The vote of thanks was proposed by Rev. Chennakesavalu Baila, and the programme was eloquently compered by Dr Christopher V. George.


Reverend Ferdinand Kittel was a Lutheran priest and Indologist with the Basel Mission in south India and worked in Mangalore, Madikeri and Dharwad in Karnataka. He is most famous for his studies of the Kannada language and for producing a Kannada-English dictionary of about 70,000 words in 1894. He also composed numerous Kannada poems.

He was born on 7 April 1832. Resterhafe, East Frisia Freeland, off the northeastern coast of Germany. The father of Gottfried Christian Kittel was Gaz Freit, a priest. Mother Tudov Helen Hubert. Kittel is the eldest of his 5 children. His education was praised by the headmaster as “Never Less Than Good.” Joined the Basel Mission as the desire of his father. He had learned Hebrew, Greek, Latin, French and English. He arrived in India in 1853. As a missionary, he endeavoured to follow Paul’s first Epistle to the Corinthians and “become an Indian unto the Indians”.[3]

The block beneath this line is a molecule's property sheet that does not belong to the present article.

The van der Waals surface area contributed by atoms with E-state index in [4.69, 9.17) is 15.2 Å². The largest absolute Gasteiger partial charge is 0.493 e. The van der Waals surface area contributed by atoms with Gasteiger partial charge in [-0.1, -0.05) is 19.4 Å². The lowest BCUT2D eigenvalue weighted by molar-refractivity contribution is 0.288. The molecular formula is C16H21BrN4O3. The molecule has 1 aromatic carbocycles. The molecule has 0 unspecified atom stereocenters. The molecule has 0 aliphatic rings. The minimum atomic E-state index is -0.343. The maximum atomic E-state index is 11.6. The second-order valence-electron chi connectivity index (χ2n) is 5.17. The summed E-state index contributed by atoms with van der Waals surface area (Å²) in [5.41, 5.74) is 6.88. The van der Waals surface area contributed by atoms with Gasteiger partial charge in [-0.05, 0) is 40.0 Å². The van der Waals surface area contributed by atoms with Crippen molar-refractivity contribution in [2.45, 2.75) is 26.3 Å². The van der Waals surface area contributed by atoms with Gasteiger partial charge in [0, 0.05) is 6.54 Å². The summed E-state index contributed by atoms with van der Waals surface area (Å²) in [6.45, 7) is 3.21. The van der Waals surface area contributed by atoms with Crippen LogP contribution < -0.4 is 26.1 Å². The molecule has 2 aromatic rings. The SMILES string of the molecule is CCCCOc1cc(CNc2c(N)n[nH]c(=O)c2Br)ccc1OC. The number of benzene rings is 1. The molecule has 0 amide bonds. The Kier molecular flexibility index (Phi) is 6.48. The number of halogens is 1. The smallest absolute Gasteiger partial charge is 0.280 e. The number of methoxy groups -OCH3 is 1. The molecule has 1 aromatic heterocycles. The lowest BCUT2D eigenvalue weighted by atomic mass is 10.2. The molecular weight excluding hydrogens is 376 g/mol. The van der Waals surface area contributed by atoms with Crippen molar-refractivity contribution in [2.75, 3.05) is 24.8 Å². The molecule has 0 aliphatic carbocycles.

Having a strong desire to learn Kannada, he undertook exhaustive studies learning the Kannada language, customs and local music. This earned a rebuke from the Basel Mission, where he was already an outsider on account of his North German origin and academic education (the other missionaries were chiefly from southwest Germany and the lower/middle classes, though Gottfried Weigle had studied at Tübingen). This marginalised him by pushing him to a remote station in the Nilgiris and later confining him to the mission’s press in Mangalore. He returned to Germany but visited India again in his fifties to complete his dictionary, which by then had become for him an end in itself, and not merely an instrument secondary to missionary work.